Sir.—Using retrospective diagnosis, Lewis,1 in the December 1992 issue of AJDC, hypothesizes a case of distal renal tubule acidosis (RTA) (type 1) in Charles Dickens' beloved literary character, Tiny Tim,2 and provides excellent documentation of how London's working poor lived and the types of medical treatments and measures available in the 1840s.
However, there are three critical points on Dickens and medicine that Lewis should consider beyond the case of Tiny Tim that would better substantiate the British novelist, rather than a 20th-century commentator, as an astute and accurate medical observer. The first point is to recall that Dickens was fascinated with all aspects of humanity, including the propensity to illness. A strong supporter of public health, medical, and sanitation reforms, Dickens was a frequent visitor to hospitals and helped raise large amounts of money for London's Great Ormond Street Hospital for Children, the London Foundling Hospital,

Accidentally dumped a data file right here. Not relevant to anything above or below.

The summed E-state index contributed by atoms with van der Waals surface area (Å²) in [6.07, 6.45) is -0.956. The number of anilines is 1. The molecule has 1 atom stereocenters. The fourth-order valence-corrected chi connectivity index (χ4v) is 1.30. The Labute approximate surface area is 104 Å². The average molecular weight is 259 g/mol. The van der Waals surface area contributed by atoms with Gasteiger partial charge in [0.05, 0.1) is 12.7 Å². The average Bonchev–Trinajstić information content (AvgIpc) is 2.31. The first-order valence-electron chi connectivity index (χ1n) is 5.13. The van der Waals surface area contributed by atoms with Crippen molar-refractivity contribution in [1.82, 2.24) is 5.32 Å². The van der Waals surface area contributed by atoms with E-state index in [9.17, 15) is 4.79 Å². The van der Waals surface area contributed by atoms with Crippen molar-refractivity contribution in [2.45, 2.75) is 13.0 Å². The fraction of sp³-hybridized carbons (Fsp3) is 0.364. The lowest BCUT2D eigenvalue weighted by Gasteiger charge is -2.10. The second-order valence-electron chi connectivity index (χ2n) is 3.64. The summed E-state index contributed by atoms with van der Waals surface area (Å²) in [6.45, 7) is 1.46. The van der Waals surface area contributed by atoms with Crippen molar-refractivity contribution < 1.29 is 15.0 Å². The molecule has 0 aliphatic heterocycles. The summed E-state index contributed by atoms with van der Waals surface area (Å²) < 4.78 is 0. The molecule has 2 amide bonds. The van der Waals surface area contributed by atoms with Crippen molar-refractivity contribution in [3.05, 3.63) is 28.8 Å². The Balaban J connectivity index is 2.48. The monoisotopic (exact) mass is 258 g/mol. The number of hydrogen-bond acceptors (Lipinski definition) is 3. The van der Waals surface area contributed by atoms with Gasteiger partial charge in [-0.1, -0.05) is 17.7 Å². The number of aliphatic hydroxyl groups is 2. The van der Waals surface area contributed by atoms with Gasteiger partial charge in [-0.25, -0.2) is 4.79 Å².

MARKEL H. On Tiny Tim, Charles Dickens, and Pediatrics. Am J Dis Child. 1993;147(8):817–818. doi:10.1001/archpedi.1993.02160320019007
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